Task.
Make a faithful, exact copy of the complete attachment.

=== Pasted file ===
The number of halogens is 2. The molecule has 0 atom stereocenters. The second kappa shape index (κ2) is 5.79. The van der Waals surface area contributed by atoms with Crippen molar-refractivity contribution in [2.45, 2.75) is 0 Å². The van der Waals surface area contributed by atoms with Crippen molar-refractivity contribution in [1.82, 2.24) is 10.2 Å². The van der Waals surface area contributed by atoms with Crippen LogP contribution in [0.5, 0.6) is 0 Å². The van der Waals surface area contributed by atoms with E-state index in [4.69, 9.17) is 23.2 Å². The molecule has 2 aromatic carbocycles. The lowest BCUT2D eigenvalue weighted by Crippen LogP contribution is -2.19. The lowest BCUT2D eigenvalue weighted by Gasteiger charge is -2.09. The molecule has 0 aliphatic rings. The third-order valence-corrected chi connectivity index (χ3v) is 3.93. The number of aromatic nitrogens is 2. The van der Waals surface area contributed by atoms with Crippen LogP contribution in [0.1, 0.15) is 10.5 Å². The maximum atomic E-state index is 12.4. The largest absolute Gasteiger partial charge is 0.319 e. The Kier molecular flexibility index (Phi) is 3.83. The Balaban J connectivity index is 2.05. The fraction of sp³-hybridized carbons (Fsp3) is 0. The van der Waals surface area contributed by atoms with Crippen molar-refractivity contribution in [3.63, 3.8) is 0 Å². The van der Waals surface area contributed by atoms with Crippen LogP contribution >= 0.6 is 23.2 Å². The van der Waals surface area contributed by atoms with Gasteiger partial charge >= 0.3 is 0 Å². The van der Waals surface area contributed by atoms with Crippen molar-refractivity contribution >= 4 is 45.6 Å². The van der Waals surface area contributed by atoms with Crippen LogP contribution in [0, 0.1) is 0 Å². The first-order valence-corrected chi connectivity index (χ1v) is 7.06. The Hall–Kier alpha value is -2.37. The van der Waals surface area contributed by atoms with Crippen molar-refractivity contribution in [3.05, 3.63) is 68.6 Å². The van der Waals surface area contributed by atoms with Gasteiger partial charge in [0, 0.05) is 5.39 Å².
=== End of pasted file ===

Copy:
The number of halogens is 2. The molecule has 0 atom stereocenters. The second kappa shape index (κ2) is 5.79. The van der Waals surface area contributed by atoms with Crippen molar-refractivity contribution in [2.45, 2.75) is 0 Å². The van der Waals surface area contributed by atoms with Crippen molar-refractivity contribution in [1.82, 2.24) is 10.2 Å². The van der Waals surface area contributed by atoms with Crippen LogP contribution in [0.5, 0.6) is 0 Å². The van der Waals surface area contributed by atoms with E-state index in [4.69, 9.17) is 23.2 Å². The molecule has 2 aromatic carbocycles. The lowest BCUT2D eigenvalue weighted by Crippen LogP contribution is -2.19. The lowest BCUT2D eigenvalue weighted by Gasteiger charge is -2.09. The molecule has 0 aliphatic rings. The third-order valence-corrected chi connectivity index (χ3v) is 3.93. The number of aromatic nitrogens is 2. The van der Waals surface area contributed by atoms with Crippen LogP contribution in [0.1, 0.15) is 10.5 Å². The maximum atomic E-state index is 12.4. The largest absolute Gasteiger partial charge is 0.319 e. The Kier molecular flexibility index (Phi) is 3.83. The Balaban J connectivity index is 2.05. The fraction of sp³-hybridized carbons (Fsp3) is 0. The van der Waals surface area contributed by atoms with Crippen molar-refractivity contribution in [3.63, 3.8) is 0 Å². The van der Waals surface area contributed by atoms with Crippen LogP contribution >= 0.6 is 23.2 Å². The van der Waals surface area contributed by atoms with Gasteiger partial charge >= 0.3 is 0 Å². The van der Waals surface area contributed by atoms with Crippen molar-refractivity contribution >= 4 is 45.6 Å². The van der Waals surface area contributed by atoms with Crippen LogP contribution in [0, 0.1) is 0 Å². The first-order valence-corrected chi connectivity index (χ1v) is 7.06. The Hall–Kier alpha value is -2.37. The van der Waals surface area contributed by atoms with Crippen molar-refractivity contribution in [3.05, 3.63) is 68.6 Å². The van der Waals surface area contributed by atoms with Gasteiger partial charge in [0, 0.05) is 5.39 Å².